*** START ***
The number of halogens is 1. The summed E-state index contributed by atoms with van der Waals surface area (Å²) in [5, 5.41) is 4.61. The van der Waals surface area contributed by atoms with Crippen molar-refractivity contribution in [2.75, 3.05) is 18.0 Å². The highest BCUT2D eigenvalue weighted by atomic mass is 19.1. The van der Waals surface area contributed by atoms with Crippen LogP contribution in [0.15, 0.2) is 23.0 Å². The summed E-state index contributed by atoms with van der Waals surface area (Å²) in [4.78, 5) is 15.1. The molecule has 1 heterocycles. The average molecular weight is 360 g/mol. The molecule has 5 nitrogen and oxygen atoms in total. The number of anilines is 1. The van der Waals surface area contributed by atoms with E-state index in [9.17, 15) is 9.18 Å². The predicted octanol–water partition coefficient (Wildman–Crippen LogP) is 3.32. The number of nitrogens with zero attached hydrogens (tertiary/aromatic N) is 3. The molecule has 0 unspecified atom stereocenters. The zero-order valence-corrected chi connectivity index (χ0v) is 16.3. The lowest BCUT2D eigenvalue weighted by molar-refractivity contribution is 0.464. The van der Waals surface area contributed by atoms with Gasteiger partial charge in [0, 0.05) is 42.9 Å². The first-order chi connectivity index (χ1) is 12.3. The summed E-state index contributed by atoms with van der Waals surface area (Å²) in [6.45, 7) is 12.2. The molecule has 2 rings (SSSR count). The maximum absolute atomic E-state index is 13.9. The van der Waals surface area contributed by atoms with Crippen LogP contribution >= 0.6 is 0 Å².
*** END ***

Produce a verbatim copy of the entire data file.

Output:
The number of halogens is 1. The summed E-state index contributed by atoms with van der Waals surface area (Å²) in [5, 5.41) is 4.61. The van der Waals surface area contributed by atoms with Crippen molar-refractivity contribution in [2.75, 3.05) is 18.0 Å². The highest BCUT2D eigenvalue weighted by atomic mass is 19.1. The van der Waals surface area contributed by atoms with Crippen LogP contribution in [0.15, 0.2) is 23.0 Å². The summed E-state index contributed by atoms with van der Waals surface area (Å²) in [4.78, 5) is 15.1. The molecule has 1 heterocycles. The average molecular weight is 360 g/mol. The molecule has 5 nitrogen and oxygen atoms in total. The number of anilines is 1. The van der Waals surface area contributed by atoms with E-state index in [9.17, 15) is 9.18 Å². The predicted octanol–water partition coefficient (Wildman–Crippen LogP) is 3.32. The number of nitrogens with zero attached hydrogens (tertiary/aromatic N) is 3. The molecule has 0 unspecified atom stereocenters. The zero-order valence-corrected chi connectivity index (χ0v) is 16.3. The lowest BCUT2D eigenvalue weighted by molar-refractivity contribution is 0.464. The van der Waals surface area contributed by atoms with Gasteiger partial charge in [0, 0.05) is 42.9 Å². The first-order chi connectivity index (χ1) is 12.3. The summed E-state index contributed by atoms with van der Waals surface area (Å²) in [6.45, 7) is 12.2. The molecule has 2 rings (SSSR count). The maximum absolute atomic E-state index is 13.9. The van der Waals surface area contributed by atoms with Crippen LogP contribution >= 0.6 is 0 Å².